I was sad to see that my mother retired the old patchwork tablecloth this past Father’s Day. When I arrived at Little Buffalo State Park, I hugged my Dad, then turned to my Mom and asked what happened to the old tablecloth. “Oh, it wore out, I guess.” She smiled an apology, then we turned and stared at the brand new, mint green, noticeably thinner plastic cloth for a few minutes. She raised her eyebrows at me and marched over to the cooler to begin spreading our picnic across it.
I like to resolve concerns as soon as they appear in my life, but sometimes resolution is not swift. Or even an option. When that happens, I pack my bag and a cooler and push a little distance between myself and my life. Travel gives me time and space to reflect and dream again, which I sometimes mislay in my grownup life. It’s good to get away to be still.
I don’t need new furniture or fancy things. I like them like anyone else, but I’d rather deny myself some daily luxuries for the promise of treading new ground. Touching ancient things, like the Vatican mosaic floors. Travel is like gravity to me. It frees my mind to float around untethered for a little while. Soothes my restless feet. Fills my hungry eyes. I don’t know what I will find when a new journey begins, but I know I will be changed, more resilient, more creased with wonder when I return. And if I have a companion with me, then the usual conversation and laughter will be richer for the experience. When curiosity is satisfied for a time, home feels right again. ~ Karen Chronister — at Vatican Museums – Musei Vaticani.
Anna Urquhart and I are writers, so we have an extreme fondness for books and the buildings that hold them. When we travel together, we search them out ahead of time, if possible, and build itineraries around them. El Ateneo, an old theater converted into the largest independent bookstore in the Southern Hemisphere, is a stunning find. I’ve captured only a sliver of its magnificence, so I encourage you to search out more images. The coffee shop is on the stage, complete with a grand piano and live Sinatra tunes. Given the location, it’s funny and sweet, and provides a few “commercial” breaks from writing. Every time I see this photo, I feel a romantic splash of nostalgia because it is the birthplace of my fiction career. I want to go back.
Location: Buenos Aires, Argentina.
From The Thin Places Facebook page.
1. Eat as much seafood as possible, especially mussels and scallops (had my best yet in Galway, Ireland, and Inverness, Scotland).
2. Skip the coffee and drink tea. My experience is that coffee is probably “rubbish” throughout all of Ireland unless it comes out of an espresso machine.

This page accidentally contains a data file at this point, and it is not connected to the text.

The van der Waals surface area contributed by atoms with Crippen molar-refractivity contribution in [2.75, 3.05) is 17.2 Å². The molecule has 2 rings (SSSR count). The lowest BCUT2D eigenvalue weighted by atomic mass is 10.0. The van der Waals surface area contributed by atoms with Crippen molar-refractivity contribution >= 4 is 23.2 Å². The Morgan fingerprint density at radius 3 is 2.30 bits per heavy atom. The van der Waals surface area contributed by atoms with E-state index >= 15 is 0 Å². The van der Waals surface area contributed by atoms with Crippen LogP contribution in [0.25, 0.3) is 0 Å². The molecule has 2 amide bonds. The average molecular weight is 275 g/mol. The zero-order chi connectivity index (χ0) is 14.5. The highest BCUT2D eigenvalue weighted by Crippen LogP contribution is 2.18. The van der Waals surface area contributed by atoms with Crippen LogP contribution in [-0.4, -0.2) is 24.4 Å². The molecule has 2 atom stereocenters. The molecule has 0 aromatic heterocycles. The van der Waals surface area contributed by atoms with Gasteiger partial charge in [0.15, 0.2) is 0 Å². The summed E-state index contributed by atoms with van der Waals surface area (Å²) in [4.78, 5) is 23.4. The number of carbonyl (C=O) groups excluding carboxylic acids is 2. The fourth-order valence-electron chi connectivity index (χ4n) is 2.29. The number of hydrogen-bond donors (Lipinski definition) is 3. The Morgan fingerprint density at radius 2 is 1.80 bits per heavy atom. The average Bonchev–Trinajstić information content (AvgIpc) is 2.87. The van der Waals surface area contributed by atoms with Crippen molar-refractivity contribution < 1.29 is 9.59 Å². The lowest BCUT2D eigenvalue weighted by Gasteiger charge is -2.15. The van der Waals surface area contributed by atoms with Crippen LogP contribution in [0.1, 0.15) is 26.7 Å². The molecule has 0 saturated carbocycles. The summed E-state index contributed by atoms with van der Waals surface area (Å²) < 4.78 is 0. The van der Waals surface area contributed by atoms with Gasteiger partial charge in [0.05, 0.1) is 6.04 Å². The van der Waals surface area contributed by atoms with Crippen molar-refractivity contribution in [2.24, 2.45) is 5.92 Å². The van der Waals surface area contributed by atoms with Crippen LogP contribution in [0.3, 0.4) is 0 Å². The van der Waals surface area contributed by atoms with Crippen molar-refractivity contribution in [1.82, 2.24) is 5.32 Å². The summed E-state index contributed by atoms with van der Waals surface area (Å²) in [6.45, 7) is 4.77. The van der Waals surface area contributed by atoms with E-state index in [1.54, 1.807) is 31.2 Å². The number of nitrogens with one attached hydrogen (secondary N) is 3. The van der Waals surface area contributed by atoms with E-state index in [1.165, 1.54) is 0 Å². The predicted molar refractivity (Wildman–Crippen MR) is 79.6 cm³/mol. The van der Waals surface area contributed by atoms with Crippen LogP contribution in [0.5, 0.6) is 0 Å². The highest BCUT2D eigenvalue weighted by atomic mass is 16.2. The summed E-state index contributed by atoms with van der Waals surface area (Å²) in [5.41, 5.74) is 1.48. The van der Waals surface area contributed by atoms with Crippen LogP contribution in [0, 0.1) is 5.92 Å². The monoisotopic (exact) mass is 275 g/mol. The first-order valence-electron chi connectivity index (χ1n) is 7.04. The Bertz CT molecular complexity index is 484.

3. Porridge is the perfect sunrise comfort food and delicious in the British Isles! Choose to have it made with milk, not water. Bacon is really Canadian bacon (as we know it) + an extra piece.
4. Don’t skip the Guinness and whiskey distillery tours, like the Dalmore Distillery! I missed the Guinness tour and I’m still wishing I could have gone. Speaking of beer, it tastes different on the British Isles and I think it has everything to do with the pure water, especially in Scotland as they use fresh mountain “loch” water.
5. In Ireland, it’s this simple: get out of the city unless it’s Galway (The King’s Head, High Street, Tig Cóilí, Taffes). Glendalough in County Wicklow is a stunning setting with monastic ruins and a hiking trail. I hear the West Coast is nothing short of breathtaking, most particularly the Aran Islands and The Cliffs of Moher in County Claire. I missed these, but they are highly recommended and on my to-do list next time I visit the island. If you are in Dublin, take a trip out to Howth Harbour, a charming seaside town nearby. The seafood is succulent and you may spot a few seals swimming amongst the fishing boats. Dublin…Do a walking tour to see the colorful doors and parks. Visit the Guinness Storehouse for a tour and lesson on pouring. Walk around Trinity College pay a few euros to see The Old Library and the ancient manuscript, The Book of Kells. Finally, hit up a few old pubs for fish and chips, and then get out of town into the rolling green hills dotted with sheep and bogs.
6. Stay with a native if at all possible or at a B & B and see everything they suggest. If you don’t have this opportunity, then frequent a popular pub or eatery and chat up the nearest table for suggestions. The Irish and Scottish are very friendly people and they love helping you see the special places in their country!
7. Go to the Highlands. Period. Inverness, as a city, and Dornoch, as a village, are wonderful. While in Dornoch, visit The Dornoch Cathedral for the stained glass windows, lunch at The Dornoch Castle Hotel by the massive fireplace, and dip your toes in The North Sea near The Royal Dornoch Golf Club. The beach is pristine and wild.